The deep historical significance of the designations are less obvious than other major landmarks and highlight the country’s complex past rather than point out the next big tourist destination.
A Kansas battlefield where forces faced off over slavery several years before the Civil War, two New England churches, and several sites associated with indigenous North American cultures are among 27 places designated new National Historic Landmarks by the U.S. Department of Interior.
Other sites include homes of the founders of Alcoholics Anonymous and examples of Beaux Arts, modern and City Beautiful movements and architecture.
“Each of these landmarks represents a thread in the great tapestry that tells the story of our beautiful land, our diverse culture and our nation’s rich heritage,” said Secretary of the Interior Ken Salazar in announcing the list Wednesday.
The new sites according to information from the U.S. Department of Interior are:
- Admiral David Glasgow Farragut Gravesite, New York City. Farragut was an important Civil War naval commander.
- Black Jack Battlefield, Douglas County, Kansas. A June 2, 1856 conflict took place here between abolitionist John Brown’s forces and a pro-slavery contingent led by Henry Clay Pate, predating the Civil War.
- Camp Evans, Wall Township, N.J. This World War II-era U.S. Army Signal Corps facility was a principal U.S. site for development of radar.
- Central Branch, National Home for Disabled Volunteer Soldiers/Dayton Veterans Administration Home, Dayton, Ohio. The home represents a “shift in federal care for veterans” from World War I through creation of the Veterans Administration in 1930.
- Two New England churches, Central Congregational Church, Boston, noted for its intact Tiffany-designed ecclesiastical interior, and United Congregational Church, Newport, R.I., noted for its 1880-81 murals and opalescent and stained glass windows by artist John LaFarge.
- Cesar E. Chavez National Monument at Nuestra Senora Reina de la Paz in Keene, Calif. La Paz was headquarters to the United Farm Workers of America in the early 1970s when Chavez and others won passage of a law recognizing farm workers’ collective bargaining rights. (The site was previously declared a national monument and is now a landmark.)
- Two sites associated with indigenous North American culture predating contact with Europeans, the Davis Oriole Earthlodge Site, Mills County, Iowa, an example of lodge habitations on the Plains, and Murray Springs Clovis Site, Cochise County, Ariz., with a mammoth-kill site, bison-kill site, and camp site.
- Denver & Rio Grande Railroad San Juan Extension (Cumbres & Toltec Scenic Railroad), Conejos and Archuleta Counties, Colo., and Rio Arriba County, N.M. The railroad is “one of the country’s best surviving examples of a narrow gauge system from the peak of American railroading, roughly 1870 to 1930.”
- Denver Civic Center, Denver. The center is one of America’s “most complete and intact” civic centers from the early 20th century City Beautiful movement.
- Two sites associated with founders and leaders of Alcoholics Anonymous, Dr. Bob’s Home (Dr. Robert and Anne Smith House), Akron, Ohio, and Stepping Stones (Bill and Lois Wilson House), Katonah, N.Y.
- The Drakes Bay Historic and Archaeological District, Point Reyes Station, Calif. The site is associated with the “earliest documented cross-cultural encounter between California Indians and Europeans.”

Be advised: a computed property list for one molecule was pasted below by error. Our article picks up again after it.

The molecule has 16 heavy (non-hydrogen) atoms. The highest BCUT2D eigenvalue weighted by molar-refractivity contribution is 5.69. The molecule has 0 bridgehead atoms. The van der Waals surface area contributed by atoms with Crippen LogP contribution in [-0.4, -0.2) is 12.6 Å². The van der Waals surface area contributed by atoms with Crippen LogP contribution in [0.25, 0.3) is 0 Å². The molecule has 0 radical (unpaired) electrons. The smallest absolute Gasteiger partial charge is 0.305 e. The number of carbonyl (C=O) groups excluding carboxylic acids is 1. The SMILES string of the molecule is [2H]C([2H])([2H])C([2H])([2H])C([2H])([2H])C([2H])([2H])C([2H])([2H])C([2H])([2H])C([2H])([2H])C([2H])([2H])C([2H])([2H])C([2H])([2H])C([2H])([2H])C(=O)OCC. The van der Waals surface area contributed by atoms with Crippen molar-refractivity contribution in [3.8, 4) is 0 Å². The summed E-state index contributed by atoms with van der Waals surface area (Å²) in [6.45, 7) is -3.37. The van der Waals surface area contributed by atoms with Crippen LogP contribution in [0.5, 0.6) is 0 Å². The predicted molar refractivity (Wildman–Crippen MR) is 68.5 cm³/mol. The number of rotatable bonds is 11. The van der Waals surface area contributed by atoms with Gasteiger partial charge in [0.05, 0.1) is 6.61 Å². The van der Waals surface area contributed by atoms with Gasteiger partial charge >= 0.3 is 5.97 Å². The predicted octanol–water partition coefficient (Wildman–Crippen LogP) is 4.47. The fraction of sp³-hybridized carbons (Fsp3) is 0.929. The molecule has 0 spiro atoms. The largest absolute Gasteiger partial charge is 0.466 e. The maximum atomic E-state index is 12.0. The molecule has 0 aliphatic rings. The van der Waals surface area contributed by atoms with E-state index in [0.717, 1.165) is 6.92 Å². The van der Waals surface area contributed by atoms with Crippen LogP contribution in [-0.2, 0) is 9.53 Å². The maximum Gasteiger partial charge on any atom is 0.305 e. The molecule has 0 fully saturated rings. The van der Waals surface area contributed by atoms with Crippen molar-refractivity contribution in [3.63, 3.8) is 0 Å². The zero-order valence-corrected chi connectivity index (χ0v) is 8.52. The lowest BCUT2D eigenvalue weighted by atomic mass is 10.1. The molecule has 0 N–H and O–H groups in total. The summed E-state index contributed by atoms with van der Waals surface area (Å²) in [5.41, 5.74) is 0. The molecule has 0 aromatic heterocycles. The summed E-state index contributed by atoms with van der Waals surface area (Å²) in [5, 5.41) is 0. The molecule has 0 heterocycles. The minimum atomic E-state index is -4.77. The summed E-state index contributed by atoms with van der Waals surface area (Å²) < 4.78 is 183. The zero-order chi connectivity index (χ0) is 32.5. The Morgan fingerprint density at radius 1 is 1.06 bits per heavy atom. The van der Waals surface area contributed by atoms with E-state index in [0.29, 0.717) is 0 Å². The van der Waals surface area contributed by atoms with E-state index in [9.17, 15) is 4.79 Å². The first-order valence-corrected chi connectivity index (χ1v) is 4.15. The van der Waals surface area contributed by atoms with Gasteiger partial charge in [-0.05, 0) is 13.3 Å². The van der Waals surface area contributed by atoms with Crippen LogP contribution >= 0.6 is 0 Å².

- Greendale Historic District, Village of Greendale, Wis. Greendale was built during the Great Depression as a government-sponsored “greenbelt” community.
- The Hispanic Society of America Complex, New York City. The institution founded in 1904 promoted Hispanic culture as inclusive of Spanish and South American heritage, representing a shift in perceptions in the U.S.
- Historic Moravian Bethlehem Historic District, Bethlehem, Pa. The district, notable for architecture and planning, was created as an 18th century religious community.
- Two mid-19th century covered bridges with significant examples of certain types of truss construction, Humpback Bridge, Alleghany County, Va., and Knight’s Ferry Bridge, Stanislaus County, Calif.
- McKeen Motor Car No. 70 (Virginia & Truckee Railway Motor Car No. 22), Carson City, Nev. The car is considered the best surviving example of the first commercially viable application of internal combustion power in a self-propelled railroad car.
- Poston Elementary School Unit 1, Colorado River Relocation Center, La Paz County, Ariz. This is the only relocation center for Japanese Americans confined during World War II that retains an above-ground complex of elementary school buildings.
- The Republic, Columbus, Ind. The one-story flat-roof glass and white aluminum building designed by renowned architect Myron Goldsmith is considered an exceptional example of modern architecture.
- San Jose de los Jemez Mission and Giusewa Pueblo Site, N.M. The site is associated with the spread of Spanish colonial control and interaction with indigenous North American cultures between 1598 and 1639.
- U.S. Post Office and Court House (Central District court for California), Los Angeles. The court was important in 1945 and 1946 in postwar school desegregation efforts and Mexican-American civil rights cases, declaring “separate but equal” to be unconstitutional.
- Two buildings notable for Beaux-Arts designs, the U.S. Post Office and Courthouse (U.S. Court of Appeals), San Francisco, built between 1897 and 1905, and University Heights Campus (Bronx Community College of The City University of New York), Bronx, N.Y., built by renowned architect Stanford White, partner in McKim, Mead & White.
- Big Spring Creek in Saguache County, Colo. The creek was designated a national natural landmark as a unique spring-fed stream formed by groundwater with wetlands and diverse plant and wildlife in an otherwise arid landscape.